Colorado Rockies legendary first baseman Todd Helton put up impressive numbers throughout his 17-year career.KNOXVILLE, TN, UNITED STATES, September 18, 2020 /EINPresswire.com/ -- Colorado Rockies legendary first baseman Todd Helton put up impressive numbers throughout his 17-year career. His body of work over that time match Hall of Famers and prove that he deserves a spot in Cooperstown.
Playing Career | Todd Helton
Todd Helton retired in 2013 as one of the most beloved Colorado Rockies of all time. In his 17 years with the organization, he proved an invaluable team member and racked up stats that rival many current Hall of Famers. While some would argue that playing in Colorado padded his stats and artificially inflated his resume, many believe that his overall body of work is enough to earn him a plaque in Cooperstown.
Counter Argument | Todd Helton
The main argument against inducting Todd Helton into the Hall of Fame is the same one that has plagued Rockies players from the beginning. Some voters argue that playing in Denver gave Todd Helton a competitive advantage since the thin air creates a uniquely favorable environment. It's true that the mile high air of Denver allowed balls to sail a little further at Coors field than other places, but that doesn't negate all of his game-changing plays nor the legendary stats he built up in Colorado and beyond.
Stunning Stats | Todd Helton
While it's true that Denver creates some intrinsic advantages, Todd Helton's overall performance was impressive enough to overcome that marginal advantage. For starters, Todd Helton's WAR (wins above replacement) score is higher than all non-Hall of Famers, with the exception of active players and players in the middle of the steroid controversy. That proves that he was highly valuable to his team; and that value has nothing to do with where he played or how thin the air was.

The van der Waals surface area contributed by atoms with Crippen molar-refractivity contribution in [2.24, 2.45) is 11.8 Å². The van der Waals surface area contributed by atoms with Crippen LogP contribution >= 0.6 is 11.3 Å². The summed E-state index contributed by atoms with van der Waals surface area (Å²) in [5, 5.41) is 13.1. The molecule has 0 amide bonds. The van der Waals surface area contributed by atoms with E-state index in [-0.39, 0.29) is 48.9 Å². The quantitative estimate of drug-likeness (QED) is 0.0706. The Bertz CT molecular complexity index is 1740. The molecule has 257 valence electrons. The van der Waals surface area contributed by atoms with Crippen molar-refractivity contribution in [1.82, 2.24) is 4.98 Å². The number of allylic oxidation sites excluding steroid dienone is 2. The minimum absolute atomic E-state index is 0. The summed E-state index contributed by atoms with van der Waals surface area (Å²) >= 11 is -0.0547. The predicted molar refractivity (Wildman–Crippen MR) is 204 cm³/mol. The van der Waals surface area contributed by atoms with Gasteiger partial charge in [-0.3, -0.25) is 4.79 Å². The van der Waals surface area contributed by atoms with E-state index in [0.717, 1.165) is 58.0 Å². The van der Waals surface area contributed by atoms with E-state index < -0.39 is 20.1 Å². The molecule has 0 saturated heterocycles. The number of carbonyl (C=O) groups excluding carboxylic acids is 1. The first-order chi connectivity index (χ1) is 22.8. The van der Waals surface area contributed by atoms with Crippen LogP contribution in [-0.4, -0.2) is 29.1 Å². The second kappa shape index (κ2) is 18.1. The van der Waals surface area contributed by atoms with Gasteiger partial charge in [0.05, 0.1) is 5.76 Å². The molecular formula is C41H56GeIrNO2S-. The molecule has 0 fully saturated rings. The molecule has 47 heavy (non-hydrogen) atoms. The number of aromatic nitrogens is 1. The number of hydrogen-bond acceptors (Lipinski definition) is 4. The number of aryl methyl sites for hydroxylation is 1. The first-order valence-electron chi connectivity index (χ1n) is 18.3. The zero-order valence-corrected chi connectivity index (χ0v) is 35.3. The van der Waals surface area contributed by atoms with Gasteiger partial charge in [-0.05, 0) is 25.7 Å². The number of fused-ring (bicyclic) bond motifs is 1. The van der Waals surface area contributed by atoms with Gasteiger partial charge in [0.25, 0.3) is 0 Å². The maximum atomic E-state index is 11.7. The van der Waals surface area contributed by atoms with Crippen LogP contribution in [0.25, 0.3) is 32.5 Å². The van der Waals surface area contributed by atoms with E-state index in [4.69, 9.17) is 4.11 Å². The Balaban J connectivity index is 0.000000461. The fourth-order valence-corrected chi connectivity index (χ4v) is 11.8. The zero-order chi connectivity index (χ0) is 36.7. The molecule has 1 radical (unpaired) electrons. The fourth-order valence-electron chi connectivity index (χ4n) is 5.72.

While his performance at first base was impressive, it was his hitting that truly set him apart. Helton accumulated 369 home runs and 1,406 RBI in his career. At the peak of his career, he was one of the most dangerous hitters in the league, coming close to a .400 batting average in several seasons. He was particularly known for his ability to hit doubles, advance runners, and drive runs in.
There are plenty of other stats that prove Todd Helton's Hall of Fame credentials. But most telling of all is the reputation he built during his career. Pitchers dreaded seeing him walk up to the plate, and managers strategized specifically to minimize his commitment. Those are the qualities that should come to the forefront when evaluating Hall of Fame candidates.
Impartial voters considering Todd Helton's resume should see that his sustained high performance over a 17-year career is worthy of a vote in favor of the hall of fame.
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